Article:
Advanced search

back to PhD after maternity - help!

(5 Posts)
BBLucy1891 Thu 19-May-16 12:39:10

I'm starting back to my full time PhD (2nd year, social sciences) at the end of the month after having a break for 5 months following the birth of my first daughter. WOW is looking after a baby more difficult than I'd thought - I love being with her, she's great, and I love being a mum, but I don't know what I was thinking when I envisaged being able to study (from home) with a baby around. I thought...well, I don't know what I thought! I'm pretty shattered most of the time, and when she naps (which is usually 2-3 times a day for 20-40mins) I need to use that time to feed myself, do housework, sleep or maybe have a shower. My boyfriend works full time, but I thought I could hand him the baby when he gets home from work - nope! She cries if I so much as go out of eyesight, plus I couldn't study in the evenings anyway since I'm so tired by 8pm. I could study weekends but there's so much going on - its our only chance to spend time together as a family plus we usually have to visit one or other of the grandparents. I could try to study when I go there but then they want to chat, drink tea, then the baby needs me after 10 minutes anyway. My brain is mush. I also thought "well there are other mothers in the department and they make it work", well, it turns out they conveniently all seem to have full-time grannies to help out. I don't have that, and even if I did they live in a different town. I can't afford childcare, plus I don't feel ready to leave her with a stranger. I'm screwed! I love my studies, I was doing so well before I (accidentally, although we were delighted when she arrived) got pregnant. Now everything seems impossible. I know its one of those predicaments you just have to sort out yourself but I'd love to hear from anyone in a similar boat! Thanks, totally overwhelmed...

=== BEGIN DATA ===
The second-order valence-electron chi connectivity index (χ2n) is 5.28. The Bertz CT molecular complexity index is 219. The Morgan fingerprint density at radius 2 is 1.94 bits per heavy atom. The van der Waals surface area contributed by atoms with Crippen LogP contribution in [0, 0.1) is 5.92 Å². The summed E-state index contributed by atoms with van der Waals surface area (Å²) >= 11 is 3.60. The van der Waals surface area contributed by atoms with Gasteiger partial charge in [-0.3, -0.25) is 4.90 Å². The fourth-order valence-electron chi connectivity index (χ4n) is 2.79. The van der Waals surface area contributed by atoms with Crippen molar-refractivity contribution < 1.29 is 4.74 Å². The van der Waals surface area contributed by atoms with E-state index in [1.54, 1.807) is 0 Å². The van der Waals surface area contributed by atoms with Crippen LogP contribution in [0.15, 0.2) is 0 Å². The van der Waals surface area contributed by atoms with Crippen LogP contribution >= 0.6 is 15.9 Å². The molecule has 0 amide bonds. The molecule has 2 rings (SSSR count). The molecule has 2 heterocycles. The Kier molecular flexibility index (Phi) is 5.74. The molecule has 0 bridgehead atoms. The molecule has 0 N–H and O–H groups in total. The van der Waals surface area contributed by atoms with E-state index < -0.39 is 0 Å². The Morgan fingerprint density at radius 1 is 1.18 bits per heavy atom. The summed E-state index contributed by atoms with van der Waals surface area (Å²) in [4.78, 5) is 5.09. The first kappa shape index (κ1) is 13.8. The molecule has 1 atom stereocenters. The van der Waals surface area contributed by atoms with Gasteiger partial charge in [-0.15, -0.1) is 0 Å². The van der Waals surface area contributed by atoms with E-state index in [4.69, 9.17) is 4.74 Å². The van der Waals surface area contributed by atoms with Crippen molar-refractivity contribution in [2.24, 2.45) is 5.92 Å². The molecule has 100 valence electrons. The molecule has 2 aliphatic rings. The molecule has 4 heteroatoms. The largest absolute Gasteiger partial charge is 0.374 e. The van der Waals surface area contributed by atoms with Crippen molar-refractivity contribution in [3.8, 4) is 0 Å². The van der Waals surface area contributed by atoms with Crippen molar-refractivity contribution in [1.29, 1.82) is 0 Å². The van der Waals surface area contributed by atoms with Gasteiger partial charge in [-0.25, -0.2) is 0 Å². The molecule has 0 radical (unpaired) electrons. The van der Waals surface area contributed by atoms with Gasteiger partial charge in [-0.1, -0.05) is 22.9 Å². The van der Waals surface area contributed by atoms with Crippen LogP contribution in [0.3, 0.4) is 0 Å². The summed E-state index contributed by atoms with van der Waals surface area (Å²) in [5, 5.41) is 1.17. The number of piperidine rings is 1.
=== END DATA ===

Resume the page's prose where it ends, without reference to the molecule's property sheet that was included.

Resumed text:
2plus1 Fri 20-May-16 09:50:14

I had a baby followed 12 mth later with twins during my PhD. It wasn't planned that way and yes it was tough to get back into studying again. I found that gently reading around the subject helped to engage my baby brain with the subject again. Then I worked out what time I could devote to my studies. For me I used evenings when hubs got home and the babies were in bed so 1930-2030. Then I put aside some time on a Saturday or Sunday evening. We paid for one afternoon a week of childcare from 1300-1800 for complete quiet study. I guess I had about 23hrs a week to study. I also found that I would be jotting down notes during feeding, nappy changes etc. I kept my desk tidy but ready to go with books and papers there with my laptop so i could just start from where i left off and lots of to do lists. If I was struggling to think then I did basic stuff like journal searches, thesis structure, stats etc and kept the writing for those more awake days. Accept that some days productivity will be less due to baby needs and other days will go well. Just monitor that progress is being made over time. It can be done, believe in yourself.

BBLucy1891 Fri 20-May-16 14:31:56

Thanks 2plus1, that's exactly the kind of reassurance I need! Everyone keeps telling me I'll need full time childcare and that's not possible. I'm really hoping to be able to squeeze study around baby. If all else fails I can always bore her to sleep by reading my literature review to her :-)

Jenijena Fri 20-May-16 14:36:48

From an admin point of view, be really clear to what you're committing to. If you're not doing ft hours, switch to a pt registration (so you won't have to meet the submission deadlines).

tinymeteor Sun 22-May-16 11:18:36

I totally agree switching to part time registration makes sense, and even extending your mat leave if you can. At 5 months you are still right in the thick of it, and you just won't make any real progress during naps etc. You don't need the clock running down on the PhD before you have childcare sorted. Then look into your options for when you're ready, eg your uni may have a nursery and/or subsidised childcare places for students.

Join the discussion

Join the discussion

Registering is free, easy, and means you can join in the discussion, get discounts, win prizes and lots more.

Register now